- Begin identifying employee training and development needs by starting backward. What do you want the end product to look like? How do you see the L&D program being integrated within the organization, how will you handle the rollout, and who will be part of administering it? By understanding the full scope, you’ll be better equipped to get leadership buy-in and the rest of the organization on board.
- Sit down with leadership to understand their current and near-future business goals and use that to inform your programs and the skills that will be needed in the near future. They likely have plans that will require reskilling and/or upskilling programs. Ensuring your L&D program includes the skills that will be vital to the business in the next six to 12 months will minimize strategy implementation lags.
- Get an understanding of where employees are in their professional development. Determine which skills employees are missing through employee and manager surveys, and speak with managers to understand what skills are lacking on their teams. Remember that not only technical skills are necessary. Soft skills are often more important for productive organizations.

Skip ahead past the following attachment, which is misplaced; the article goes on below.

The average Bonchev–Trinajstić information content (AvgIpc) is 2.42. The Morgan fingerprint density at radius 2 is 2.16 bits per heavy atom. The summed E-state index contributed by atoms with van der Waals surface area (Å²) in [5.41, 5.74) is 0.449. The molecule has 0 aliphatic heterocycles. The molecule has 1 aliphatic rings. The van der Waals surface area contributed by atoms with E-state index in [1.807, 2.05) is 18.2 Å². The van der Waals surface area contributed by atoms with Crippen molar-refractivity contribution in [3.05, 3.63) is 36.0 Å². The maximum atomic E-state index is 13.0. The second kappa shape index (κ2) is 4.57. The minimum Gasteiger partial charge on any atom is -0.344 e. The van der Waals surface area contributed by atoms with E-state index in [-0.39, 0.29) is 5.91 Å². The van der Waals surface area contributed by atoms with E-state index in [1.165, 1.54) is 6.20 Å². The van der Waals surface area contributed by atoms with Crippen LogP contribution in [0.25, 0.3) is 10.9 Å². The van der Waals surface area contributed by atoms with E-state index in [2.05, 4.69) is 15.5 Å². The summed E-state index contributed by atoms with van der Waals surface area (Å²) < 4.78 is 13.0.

- Decide which type – or types – of L&D program(s) you’re going to use. There are many options to consider: One-on-one coaching and/or mentoring? A self-paced LMS or virtual training platform? On- or off-site lectures or workshops? Depending on your organization size and ambitions, you may want to offer different programs to different cohorts. A great example is Fyber’s rollout of their “Grow Yourself” program, offering employees three development tracks: Mentorships for managers, ‘A Day in the Life’ program, and GrowthSpace sprints for all employees with a year under their belts at the company.